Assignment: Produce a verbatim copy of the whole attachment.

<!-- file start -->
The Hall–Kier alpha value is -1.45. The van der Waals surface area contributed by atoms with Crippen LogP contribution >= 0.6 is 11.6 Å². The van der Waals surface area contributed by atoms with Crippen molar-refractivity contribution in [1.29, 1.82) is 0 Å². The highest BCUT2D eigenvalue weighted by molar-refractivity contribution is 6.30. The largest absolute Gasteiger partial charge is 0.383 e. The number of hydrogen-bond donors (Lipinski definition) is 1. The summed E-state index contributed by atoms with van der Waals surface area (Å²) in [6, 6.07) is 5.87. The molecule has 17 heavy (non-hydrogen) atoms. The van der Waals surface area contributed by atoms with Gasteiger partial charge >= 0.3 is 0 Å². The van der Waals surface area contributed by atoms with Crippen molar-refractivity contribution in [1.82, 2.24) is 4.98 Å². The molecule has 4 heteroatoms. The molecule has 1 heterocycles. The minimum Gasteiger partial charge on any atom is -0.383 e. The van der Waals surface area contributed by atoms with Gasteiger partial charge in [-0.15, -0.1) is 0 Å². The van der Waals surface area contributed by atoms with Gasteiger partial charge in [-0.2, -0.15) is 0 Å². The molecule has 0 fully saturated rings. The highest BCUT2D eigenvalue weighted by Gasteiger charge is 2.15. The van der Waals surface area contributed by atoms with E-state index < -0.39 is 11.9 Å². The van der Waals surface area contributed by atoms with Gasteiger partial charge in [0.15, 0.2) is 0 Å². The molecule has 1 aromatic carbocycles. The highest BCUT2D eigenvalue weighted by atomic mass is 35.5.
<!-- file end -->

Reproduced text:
The Hall–Kier alpha value is -1.45. The van der Waals surface area contributed by atoms with Crippen LogP contribution >= 0.6 is 11.6 Å². The van der Waals surface area contributed by atoms with Crippen molar-refractivity contribution in [1.29, 1.82) is 0 Å². The highest BCUT2D eigenvalue weighted by molar-refractivity contribution is 6.30. The largest absolute Gasteiger partial charge is 0.383 e. The number of hydrogen-bond donors (Lipinski definition) is 1. The summed E-state index contributed by atoms with van der Waals surface area (Å²) in [6, 6.07) is 5.87. The molecule has 17 heavy (non-hydrogen) atoms. The van der Waals surface area contributed by atoms with Gasteiger partial charge >= 0.3 is 0 Å². The van der Waals surface area contributed by atoms with Crippen molar-refractivity contribution in [1.82, 2.24) is 4.98 Å². The molecule has 4 heteroatoms. The molecule has 1 heterocycles. The minimum Gasteiger partial charge on any atom is -0.383 e. The van der Waals surface area contributed by atoms with Gasteiger partial charge in [-0.15, -0.1) is 0 Å². The van der Waals surface area contributed by atoms with Gasteiger partial charge in [-0.2, -0.15) is 0 Å². The molecule has 0 fully saturated rings. The highest BCUT2D eigenvalue weighted by Gasteiger charge is 2.15. The van der Waals surface area contributed by atoms with E-state index < -0.39 is 11.9 Å². The van der Waals surface area contributed by atoms with Gasteiger partial charge in [0.15, 0.2) is 0 Å². The molecule has 1 aromatic carbocycles. The highest BCUT2D eigenvalue weighted by atomic mass is 35.5.